The Assessing-to-Learn Physics (A2L) web site contains a library of questions and problems for classroom use. Questions are categorized by topic and level, and goals for the question, explanations of the physics, and (in many cases) a brief discussion of student difficulties with the topic.
A collection of simulations and virtual labs focusing on first-year college physics. An interview with the award winning author can be found in About us at Phet Video
PhET provides fun, interactive, research-based simulations of physical phenomena for free. We believe that our research-based approach- incorporating findings from prior research and our own testing- enables students to make connections between real-life phenomena and the underlying science, deepening their understanding and appreciation of the physical world. To help students visually comprehend concepts, PhET simulations animate what is invisible to the eye through the use of graphics and intuitive controls such as click-and-drag manipulation, sliders and radio buttons. In order to further encourage quantitative exploration, the simulations also offer measurement instruments including rulers, stop-watches, voltmeters and thermometers. As the user manipulates these interactive tools, responses are immediately animated thus effectively illustrating cause-and-effect relationships as well as multiple linked representations (motion of the objects, graphs, number readouts, etc.) PhET Interactive Simulations, University of Colorado,http://phet.colorado.edu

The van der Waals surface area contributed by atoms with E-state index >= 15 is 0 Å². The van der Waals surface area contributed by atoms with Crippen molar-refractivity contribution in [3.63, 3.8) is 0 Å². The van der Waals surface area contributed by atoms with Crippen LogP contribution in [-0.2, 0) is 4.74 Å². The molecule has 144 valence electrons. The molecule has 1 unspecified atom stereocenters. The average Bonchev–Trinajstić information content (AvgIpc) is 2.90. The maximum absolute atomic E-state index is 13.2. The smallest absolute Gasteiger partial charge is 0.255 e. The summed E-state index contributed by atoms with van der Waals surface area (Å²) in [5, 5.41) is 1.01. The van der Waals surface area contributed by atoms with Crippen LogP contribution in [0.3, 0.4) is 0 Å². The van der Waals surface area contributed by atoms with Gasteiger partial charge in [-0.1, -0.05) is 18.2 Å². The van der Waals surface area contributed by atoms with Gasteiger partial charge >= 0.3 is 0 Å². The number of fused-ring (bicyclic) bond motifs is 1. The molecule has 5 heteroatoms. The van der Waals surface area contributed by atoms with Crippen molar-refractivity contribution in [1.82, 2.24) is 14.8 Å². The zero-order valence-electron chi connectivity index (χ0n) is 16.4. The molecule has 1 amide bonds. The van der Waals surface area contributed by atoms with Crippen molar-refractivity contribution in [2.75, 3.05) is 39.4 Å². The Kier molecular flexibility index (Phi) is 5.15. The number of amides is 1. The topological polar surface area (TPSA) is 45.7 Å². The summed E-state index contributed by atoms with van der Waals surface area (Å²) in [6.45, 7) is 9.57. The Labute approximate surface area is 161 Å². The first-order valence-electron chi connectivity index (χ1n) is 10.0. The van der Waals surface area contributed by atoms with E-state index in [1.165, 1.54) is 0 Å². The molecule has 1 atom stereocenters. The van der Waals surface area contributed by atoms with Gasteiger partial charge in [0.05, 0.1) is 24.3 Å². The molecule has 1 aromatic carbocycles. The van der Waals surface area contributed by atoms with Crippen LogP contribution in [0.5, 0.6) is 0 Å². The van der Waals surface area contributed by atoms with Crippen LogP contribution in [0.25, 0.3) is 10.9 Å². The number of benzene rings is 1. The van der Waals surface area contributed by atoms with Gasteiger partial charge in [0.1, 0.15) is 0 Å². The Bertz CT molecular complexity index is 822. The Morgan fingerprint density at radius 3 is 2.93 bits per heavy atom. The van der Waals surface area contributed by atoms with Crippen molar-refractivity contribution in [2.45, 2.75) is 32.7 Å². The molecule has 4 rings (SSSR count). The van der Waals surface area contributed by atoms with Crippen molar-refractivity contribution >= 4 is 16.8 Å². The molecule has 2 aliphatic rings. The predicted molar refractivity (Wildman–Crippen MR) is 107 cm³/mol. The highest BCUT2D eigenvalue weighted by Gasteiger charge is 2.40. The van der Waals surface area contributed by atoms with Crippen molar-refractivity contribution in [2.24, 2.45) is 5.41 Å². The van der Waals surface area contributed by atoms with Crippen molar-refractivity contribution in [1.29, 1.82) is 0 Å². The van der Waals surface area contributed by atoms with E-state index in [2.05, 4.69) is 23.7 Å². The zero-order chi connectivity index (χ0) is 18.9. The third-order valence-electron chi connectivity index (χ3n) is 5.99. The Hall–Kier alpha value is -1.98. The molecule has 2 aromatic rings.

A collection of Java applets with accompanying text designed to help students understand concepts in introductory mechanics. Topics include Vectors, 1D Kinematics, 2D Kinematics, Dynamics (Forces), and Work and Energy (under construction). The items are interactive, and provide immediate feedback and a running score, making them suitable for student self-study. A means of recording scores for a homework grade is available from the author.
This site provides a large selection of physics and math simulations. There is also fairly comprehensive explanatory information about the science and computation behind the applets. The applets are fairly small, and load quickly (even on dial-up), but are very broad in their coverage of topics. These applets are useful for illustrating physical systems and behavior that can not, in general, observed by experiments.
The resource contains many Flash physics animations covering topics such as chaos, mechanics, vectors, waves, relativity; includes a tutorial on using Flash with mathematical equations to create controlled animations.
JavaOptics is an ensemble of teaching resources for Physical Optics at university level as part of physics or optics and optometry studies. Some of the resources can also be used by high school teachers or students to illustrate and broaden knowledge on some aspects of physics at this teaching level. The resources may be used either in an ordinary course as support material or as the main working tool in an online Internet course.